A former police spy who spent four years undercover has backed Lush’s controversial #SpyCops campaign.
Peter Francis, once a member of the infamous Special Demonstration Squad, defended the project by the ethical beauty brand, which has attracted fierce criticism for being “anti-police”.
Referencing the campaign’s slogan, “paid to lie”, Francis told HuffPost UK: “Me and my colleagues certainly were. Some of my colleagues went a lot further in their lying capacity and their deception capacity, so ‘paid to lie’ is very accurate.”
Lush’s national campaign, which it said aims to highlight the “small and secretive subset of undercover policing”, prompted outrage when it was launched last week, with customers accusing the brand of “tarnishing all cops with the same brush”.
But a spokesperson for the campaign group Police Spies Out Of Lies, which helped devise the #SpyCops project with Lush, said it is “very happy” with the attention the campaign as received.
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“We have been fighting for years to raise public awareness, and Lush has certainly helped to catapult the issue into the public consciousness in a way that we have never achieved ourselves,” they said.
The Home Secretary, Sajid Javid, waded in to the debate on Friday, saying he never thought he would see “a mainstream British retailer running a public advertising campaign against our hardworking police”.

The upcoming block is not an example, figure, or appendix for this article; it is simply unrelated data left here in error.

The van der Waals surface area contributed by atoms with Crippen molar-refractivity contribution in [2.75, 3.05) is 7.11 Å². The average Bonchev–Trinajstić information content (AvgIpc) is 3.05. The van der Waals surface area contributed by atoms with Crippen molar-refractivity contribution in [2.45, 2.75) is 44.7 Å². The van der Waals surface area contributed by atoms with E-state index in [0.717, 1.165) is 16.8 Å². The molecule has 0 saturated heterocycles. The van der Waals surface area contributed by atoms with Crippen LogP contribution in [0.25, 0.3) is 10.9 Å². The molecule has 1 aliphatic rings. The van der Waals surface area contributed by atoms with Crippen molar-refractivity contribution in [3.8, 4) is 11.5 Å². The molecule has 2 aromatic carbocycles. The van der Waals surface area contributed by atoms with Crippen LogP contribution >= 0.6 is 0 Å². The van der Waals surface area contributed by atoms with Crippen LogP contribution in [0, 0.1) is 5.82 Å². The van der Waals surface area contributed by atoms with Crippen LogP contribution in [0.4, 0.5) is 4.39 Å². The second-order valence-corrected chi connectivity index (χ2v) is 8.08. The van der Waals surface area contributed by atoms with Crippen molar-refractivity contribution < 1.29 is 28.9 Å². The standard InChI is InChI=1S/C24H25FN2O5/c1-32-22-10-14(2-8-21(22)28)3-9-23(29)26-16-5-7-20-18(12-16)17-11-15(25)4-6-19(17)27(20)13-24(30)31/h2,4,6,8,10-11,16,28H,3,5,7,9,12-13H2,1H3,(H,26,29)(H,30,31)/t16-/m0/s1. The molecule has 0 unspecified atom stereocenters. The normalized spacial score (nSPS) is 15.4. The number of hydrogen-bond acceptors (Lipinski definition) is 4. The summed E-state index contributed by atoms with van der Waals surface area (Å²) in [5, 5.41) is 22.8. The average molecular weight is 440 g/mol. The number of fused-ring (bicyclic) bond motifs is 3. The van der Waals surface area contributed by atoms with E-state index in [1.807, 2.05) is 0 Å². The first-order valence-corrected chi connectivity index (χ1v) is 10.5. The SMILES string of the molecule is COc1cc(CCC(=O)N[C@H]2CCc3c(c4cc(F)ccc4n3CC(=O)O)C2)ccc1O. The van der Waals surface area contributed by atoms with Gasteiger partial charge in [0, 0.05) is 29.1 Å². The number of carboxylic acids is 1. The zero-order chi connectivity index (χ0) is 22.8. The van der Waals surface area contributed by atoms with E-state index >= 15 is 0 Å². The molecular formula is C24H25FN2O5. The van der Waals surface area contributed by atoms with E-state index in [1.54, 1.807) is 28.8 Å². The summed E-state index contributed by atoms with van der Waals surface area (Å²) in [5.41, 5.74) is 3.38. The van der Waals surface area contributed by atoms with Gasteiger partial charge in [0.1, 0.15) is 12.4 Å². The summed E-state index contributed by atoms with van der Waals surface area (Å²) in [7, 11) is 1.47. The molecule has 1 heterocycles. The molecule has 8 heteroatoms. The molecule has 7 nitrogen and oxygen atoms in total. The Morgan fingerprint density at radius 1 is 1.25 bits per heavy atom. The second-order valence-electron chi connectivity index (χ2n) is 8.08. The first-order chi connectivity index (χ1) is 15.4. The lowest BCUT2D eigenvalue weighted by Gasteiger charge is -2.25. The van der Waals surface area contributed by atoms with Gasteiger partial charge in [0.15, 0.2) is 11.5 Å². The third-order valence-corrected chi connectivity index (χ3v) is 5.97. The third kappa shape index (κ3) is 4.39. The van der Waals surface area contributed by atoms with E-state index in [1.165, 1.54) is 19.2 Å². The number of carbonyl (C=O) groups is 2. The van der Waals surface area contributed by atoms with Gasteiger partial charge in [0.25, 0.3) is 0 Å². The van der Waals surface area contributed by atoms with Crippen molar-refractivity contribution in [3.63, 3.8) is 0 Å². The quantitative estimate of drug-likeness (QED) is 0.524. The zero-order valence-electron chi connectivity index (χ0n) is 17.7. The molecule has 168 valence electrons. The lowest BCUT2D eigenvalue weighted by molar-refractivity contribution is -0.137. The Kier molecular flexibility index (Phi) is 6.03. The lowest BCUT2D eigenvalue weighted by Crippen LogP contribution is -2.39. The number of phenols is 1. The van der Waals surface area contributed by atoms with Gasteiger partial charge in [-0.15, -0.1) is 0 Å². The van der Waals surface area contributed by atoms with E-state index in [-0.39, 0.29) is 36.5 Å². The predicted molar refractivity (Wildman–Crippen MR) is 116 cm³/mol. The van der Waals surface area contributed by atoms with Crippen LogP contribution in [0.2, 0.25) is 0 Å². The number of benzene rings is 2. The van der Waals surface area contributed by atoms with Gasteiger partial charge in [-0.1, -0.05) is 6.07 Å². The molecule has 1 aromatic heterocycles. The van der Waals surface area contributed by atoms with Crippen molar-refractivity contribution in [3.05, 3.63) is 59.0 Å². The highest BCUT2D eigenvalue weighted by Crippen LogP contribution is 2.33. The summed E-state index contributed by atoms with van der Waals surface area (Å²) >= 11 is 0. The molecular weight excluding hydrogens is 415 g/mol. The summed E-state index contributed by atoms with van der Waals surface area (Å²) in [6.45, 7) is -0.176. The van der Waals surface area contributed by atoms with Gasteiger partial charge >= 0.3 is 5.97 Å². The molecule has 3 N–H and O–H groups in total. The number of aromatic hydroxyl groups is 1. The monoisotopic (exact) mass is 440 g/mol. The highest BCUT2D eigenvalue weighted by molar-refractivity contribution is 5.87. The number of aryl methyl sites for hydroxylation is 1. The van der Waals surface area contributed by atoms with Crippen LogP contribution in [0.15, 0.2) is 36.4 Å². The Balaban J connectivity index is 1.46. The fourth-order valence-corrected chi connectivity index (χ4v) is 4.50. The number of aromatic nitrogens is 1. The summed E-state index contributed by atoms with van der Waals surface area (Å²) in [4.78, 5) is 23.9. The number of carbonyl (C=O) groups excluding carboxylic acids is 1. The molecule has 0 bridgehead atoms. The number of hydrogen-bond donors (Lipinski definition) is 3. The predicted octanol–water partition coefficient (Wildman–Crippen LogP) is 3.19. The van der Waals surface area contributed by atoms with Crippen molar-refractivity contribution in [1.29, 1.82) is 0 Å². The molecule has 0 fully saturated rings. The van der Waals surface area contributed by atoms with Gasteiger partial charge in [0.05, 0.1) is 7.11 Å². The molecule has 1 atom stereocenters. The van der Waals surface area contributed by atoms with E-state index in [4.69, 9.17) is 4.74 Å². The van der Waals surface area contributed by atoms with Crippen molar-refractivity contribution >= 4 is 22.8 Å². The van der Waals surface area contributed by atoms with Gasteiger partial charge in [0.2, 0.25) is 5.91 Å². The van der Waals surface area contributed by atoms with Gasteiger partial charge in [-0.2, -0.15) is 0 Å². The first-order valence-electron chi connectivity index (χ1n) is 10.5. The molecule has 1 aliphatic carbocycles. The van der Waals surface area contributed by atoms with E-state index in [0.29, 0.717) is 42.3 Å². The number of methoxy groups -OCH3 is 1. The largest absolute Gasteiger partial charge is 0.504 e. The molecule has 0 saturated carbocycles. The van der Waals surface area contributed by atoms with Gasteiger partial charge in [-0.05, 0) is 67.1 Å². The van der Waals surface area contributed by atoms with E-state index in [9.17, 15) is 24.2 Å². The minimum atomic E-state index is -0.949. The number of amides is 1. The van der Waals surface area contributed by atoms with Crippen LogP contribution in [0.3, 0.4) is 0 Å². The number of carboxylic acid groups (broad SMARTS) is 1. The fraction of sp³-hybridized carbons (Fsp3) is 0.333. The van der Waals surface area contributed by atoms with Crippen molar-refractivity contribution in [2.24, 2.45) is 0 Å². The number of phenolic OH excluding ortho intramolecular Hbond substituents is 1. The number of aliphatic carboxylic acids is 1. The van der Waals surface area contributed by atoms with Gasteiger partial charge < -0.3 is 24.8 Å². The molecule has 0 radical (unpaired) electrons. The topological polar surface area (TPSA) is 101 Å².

But Francis, who acted as a “spy cop” between 1993 and 1997 before becoming a police whistleblower in 2010, praised the campaign for its “accuracy”.
The poster, which shows a police officer in both uniform and seemingly undercover, has been a particular point of anger among critics, with some stores deciding to remove the images due to customer complaints.
“You couldn’t join the SDS or the public order intelligence unit without having been a uniformed officer,” Francis explained. “There’s a photo of every SDS officer of what they looked like in uniform.”
Sharing a photo of himself on Twitter, he wrote: “No matter how much it upsets some people, @LushLtd did not make up this fact up for their hard-hitting campaign poster.”
An undercover inquiry into the issue was set up in 2015, costing £10m. However, while it was expected to finish this year, a recent review revealed the home secretary will not receive the final report until December 2023.
Police Spies Out Of Lies said they wanted to communicate to the public that the campaign is “very specific”.
“It’s about the intrusive, abusive political policing units and the behaviour of both the officers deployed undercover and their managers,” the spokesperson said.
“These ‘spy cops’ officers were recruited, trained, specifically instructed/ encouraged to, and most definitely paid by their employers to lie,” they continued.
In a statement released on Friday in response to the controversy, Lush emphasised that the campaign is not “anti-police”, but about “a controversial branch of political undercover policing that ran for many years before being exposed”.